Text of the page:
Step 6: Give the Candidate an Overview 

Before diving into the questions, it’s a good idea to introduce yourself and give a little background on the job role and the organization. You can also provide an overview of how the interview will be structured – e.g., let the candidate know that they will be answering a series of pre-determined questions and that they’ll have time to ask their own questions after the interview has concluded. This type of introduction also works well in a pre-recorded video interview, as it tends to put candidates at ease and improve overall candidate perceptions of the process.  

Step 7: Stick to the List! 

After your introduction, dive right into the structured questions. To maximize the benefits of a structured interview, every candidate should receive the same questions in the same order. You may even want a hard copy of the questions and the evaluation rubric on hand as a reference. Any deviation from the agreed-upon list of questions can skew the evaluations and increase the potential for unconscious bias.  

Step 8: Evaluate Responses in Real Time 

Take a few seconds to evaluate each response before moving on to the next question, and be sure to lean on your anchored rating scales when doing so. This strategy will help to counteract the dreaded “halo effect,” in which a positive impression from one response can unduly influence our assessment of other unrelated factors. Treat each question and answer as its own mini-interview – it’s also a good idea to take notes so you have something to reference later! 

Step 9: Allow the Candidate to Ask Questions 

Once every pre-planned interview question has been answered and scored, you can then give the candidate a chance to ask any questions they have about the position. This is a good practice to increase candidate perceptions of a fair and welcoming process, and since you have already evaluated the interview in real time, it will not impact your overall rating of the candidate. If you are using an asynchronous, pre-recorded video interviewing platform to conduct your interviews, you can allow the candidate to record their questions or provide written feedback with the understanding that you will follow up with them after you view the recording.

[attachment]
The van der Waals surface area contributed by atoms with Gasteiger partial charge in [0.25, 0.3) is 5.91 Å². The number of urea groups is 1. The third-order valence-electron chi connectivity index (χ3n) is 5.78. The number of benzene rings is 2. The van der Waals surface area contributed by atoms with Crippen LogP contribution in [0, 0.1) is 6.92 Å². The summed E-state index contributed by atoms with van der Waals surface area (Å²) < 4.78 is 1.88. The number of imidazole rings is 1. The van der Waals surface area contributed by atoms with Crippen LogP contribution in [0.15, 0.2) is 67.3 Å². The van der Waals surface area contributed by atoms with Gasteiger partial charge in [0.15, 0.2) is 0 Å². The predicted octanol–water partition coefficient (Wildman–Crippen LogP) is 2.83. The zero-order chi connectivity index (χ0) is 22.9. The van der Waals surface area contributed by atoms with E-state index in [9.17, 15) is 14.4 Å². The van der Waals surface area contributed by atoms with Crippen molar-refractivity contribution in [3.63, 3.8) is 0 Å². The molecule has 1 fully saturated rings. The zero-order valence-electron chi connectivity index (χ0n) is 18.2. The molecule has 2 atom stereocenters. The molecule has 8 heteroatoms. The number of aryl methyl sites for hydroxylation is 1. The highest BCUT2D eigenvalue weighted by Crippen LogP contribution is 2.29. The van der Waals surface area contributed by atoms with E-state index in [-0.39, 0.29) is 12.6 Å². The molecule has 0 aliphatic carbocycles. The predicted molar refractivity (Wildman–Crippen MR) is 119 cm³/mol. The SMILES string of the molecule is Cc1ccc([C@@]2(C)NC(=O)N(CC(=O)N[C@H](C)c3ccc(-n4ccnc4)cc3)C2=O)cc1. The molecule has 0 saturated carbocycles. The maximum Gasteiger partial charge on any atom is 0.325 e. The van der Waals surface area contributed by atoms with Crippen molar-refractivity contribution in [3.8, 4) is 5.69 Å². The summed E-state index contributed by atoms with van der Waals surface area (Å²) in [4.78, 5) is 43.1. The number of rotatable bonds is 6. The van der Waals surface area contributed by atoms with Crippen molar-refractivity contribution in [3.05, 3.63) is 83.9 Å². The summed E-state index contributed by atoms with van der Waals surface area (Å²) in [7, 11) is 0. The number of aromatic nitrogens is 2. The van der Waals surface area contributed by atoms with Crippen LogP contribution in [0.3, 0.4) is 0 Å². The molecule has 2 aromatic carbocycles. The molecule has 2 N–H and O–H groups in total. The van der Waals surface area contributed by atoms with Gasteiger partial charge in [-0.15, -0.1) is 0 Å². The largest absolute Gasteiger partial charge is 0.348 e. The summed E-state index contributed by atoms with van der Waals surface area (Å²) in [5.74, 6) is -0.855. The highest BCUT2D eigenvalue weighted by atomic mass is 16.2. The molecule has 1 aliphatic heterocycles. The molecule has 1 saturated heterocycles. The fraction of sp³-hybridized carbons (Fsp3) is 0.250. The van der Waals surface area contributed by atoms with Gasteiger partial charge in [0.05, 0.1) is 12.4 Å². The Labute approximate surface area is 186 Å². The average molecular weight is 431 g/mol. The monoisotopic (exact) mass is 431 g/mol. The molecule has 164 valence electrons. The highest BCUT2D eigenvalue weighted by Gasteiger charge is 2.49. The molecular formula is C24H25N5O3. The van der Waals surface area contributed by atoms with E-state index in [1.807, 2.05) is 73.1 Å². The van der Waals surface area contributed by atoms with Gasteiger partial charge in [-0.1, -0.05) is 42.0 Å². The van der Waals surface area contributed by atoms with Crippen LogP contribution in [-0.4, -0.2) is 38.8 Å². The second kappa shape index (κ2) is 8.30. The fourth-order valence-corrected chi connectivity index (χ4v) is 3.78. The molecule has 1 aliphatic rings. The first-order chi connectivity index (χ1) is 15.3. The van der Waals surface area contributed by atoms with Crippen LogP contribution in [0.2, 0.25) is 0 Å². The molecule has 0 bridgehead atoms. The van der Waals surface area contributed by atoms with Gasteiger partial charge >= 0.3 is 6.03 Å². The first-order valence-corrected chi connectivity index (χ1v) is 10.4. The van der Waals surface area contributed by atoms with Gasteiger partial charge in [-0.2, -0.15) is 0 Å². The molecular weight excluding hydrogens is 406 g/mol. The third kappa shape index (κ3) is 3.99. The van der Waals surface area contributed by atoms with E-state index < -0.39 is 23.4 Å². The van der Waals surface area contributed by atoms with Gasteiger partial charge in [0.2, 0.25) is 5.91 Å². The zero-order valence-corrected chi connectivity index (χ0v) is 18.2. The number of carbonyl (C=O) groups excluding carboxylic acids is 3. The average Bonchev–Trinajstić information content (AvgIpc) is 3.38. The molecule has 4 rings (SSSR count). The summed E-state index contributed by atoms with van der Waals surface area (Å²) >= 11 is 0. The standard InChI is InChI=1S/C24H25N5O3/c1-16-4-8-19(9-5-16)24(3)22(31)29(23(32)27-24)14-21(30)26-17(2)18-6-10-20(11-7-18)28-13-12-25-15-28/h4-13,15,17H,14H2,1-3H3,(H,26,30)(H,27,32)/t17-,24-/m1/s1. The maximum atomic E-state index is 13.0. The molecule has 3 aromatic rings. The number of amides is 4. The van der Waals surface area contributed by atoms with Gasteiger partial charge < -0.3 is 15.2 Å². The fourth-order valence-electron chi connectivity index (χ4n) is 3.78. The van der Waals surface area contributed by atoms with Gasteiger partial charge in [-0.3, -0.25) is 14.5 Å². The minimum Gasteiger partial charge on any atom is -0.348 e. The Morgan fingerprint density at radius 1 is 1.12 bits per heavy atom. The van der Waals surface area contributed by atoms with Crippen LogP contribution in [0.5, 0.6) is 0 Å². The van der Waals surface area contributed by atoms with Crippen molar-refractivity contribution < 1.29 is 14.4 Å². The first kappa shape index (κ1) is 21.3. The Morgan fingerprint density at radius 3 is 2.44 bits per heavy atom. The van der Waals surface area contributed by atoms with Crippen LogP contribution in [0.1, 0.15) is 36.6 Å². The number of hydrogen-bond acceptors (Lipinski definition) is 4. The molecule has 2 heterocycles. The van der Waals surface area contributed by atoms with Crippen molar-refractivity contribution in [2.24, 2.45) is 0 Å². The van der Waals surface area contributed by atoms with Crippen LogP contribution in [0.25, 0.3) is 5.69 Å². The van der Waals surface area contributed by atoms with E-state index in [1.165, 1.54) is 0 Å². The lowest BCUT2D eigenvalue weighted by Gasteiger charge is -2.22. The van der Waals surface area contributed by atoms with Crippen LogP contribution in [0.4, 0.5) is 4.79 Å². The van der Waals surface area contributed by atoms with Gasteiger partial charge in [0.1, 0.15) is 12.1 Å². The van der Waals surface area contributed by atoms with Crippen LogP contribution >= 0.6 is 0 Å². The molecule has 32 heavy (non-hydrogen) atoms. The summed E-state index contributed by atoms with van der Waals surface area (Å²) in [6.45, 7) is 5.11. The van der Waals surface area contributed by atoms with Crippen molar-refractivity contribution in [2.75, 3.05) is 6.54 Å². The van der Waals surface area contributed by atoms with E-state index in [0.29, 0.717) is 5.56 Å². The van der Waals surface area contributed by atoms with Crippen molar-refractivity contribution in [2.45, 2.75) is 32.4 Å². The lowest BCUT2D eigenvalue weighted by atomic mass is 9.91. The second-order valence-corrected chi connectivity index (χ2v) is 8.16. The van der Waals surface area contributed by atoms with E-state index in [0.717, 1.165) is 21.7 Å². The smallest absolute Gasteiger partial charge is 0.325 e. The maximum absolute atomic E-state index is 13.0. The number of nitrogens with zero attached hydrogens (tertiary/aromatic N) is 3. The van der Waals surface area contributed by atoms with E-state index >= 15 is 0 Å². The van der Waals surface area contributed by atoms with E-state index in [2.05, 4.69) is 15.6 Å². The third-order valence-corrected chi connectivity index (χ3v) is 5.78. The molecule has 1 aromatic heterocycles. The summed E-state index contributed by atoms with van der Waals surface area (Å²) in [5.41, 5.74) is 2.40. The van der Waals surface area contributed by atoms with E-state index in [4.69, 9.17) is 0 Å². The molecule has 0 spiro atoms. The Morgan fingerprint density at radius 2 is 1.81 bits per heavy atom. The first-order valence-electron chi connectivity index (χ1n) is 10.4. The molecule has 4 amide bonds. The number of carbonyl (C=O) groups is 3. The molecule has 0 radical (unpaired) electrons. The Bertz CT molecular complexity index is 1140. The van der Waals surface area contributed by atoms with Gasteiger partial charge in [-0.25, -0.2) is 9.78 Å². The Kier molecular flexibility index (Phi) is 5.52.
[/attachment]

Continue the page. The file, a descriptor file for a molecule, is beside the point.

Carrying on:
After the Interview 

Maintaining structure post-interview can be difficult. Here are a few additional steps to bring the entire process home!  

Step 10: Provide a Timeline 

Either during the interview or shortly after, it’s a good idea to give candidates as much information as possible about your timeline for the job opening. Job seekers are often applying for multiple positions at the same time, so setting a clear expectation for your decision-making timeframe can help ensure that a desirable candidate does not abandon the process to move forward with a different offer. Good communication also speaks to candidate perceptions of your organization as a whole.  

Step 11: Collect Feedback 

When using multiple interviewers, make sure you collect feedback from each individual before they discuss the results with others. Similarly, in a video interview setting with multiple evaluators, you’ll want to hide other evaluators’ ratings. People have a natural tendency to be swayed by the opinions of their peers – with interviews, this can lead to less reliable evaluations. The value of having more than one evaluator is to gain additional perspectives on the interview; this value is lost when interviewers give up their individual evaluations in favor of a group decision. 

Step 12: Keep Candidates in the Loop! 

This is a continuation of Step 10: “Provide a Timeline.” An effort should be made to inform candidates of where they are in the process at all times. For one, you do not want good candidates to drop out because they are unsure of their status. If you are down to the last few candidates, and the timeline is stalled because you had to reschedule some interviews, or a key decision-maker is out of the office, let them know!  

This also means informing candidates when you will no longer be moving forward with their application. People who interview with a company and never hear any feedback until after the position is filled are more likely to come away with a negative perception of the organization, which can then spread to their peer network and other contacts.  

The Bottom Line 

Designing structured interviews is an important part of reducing bias and improving the predictability of your hiring process. Structured interviews are a valuable tool for identifying candidates who are most likely to be successful on the job. By following the above steps, you can create a fair experience for candidates while also increasing the effectiveness of your selection process.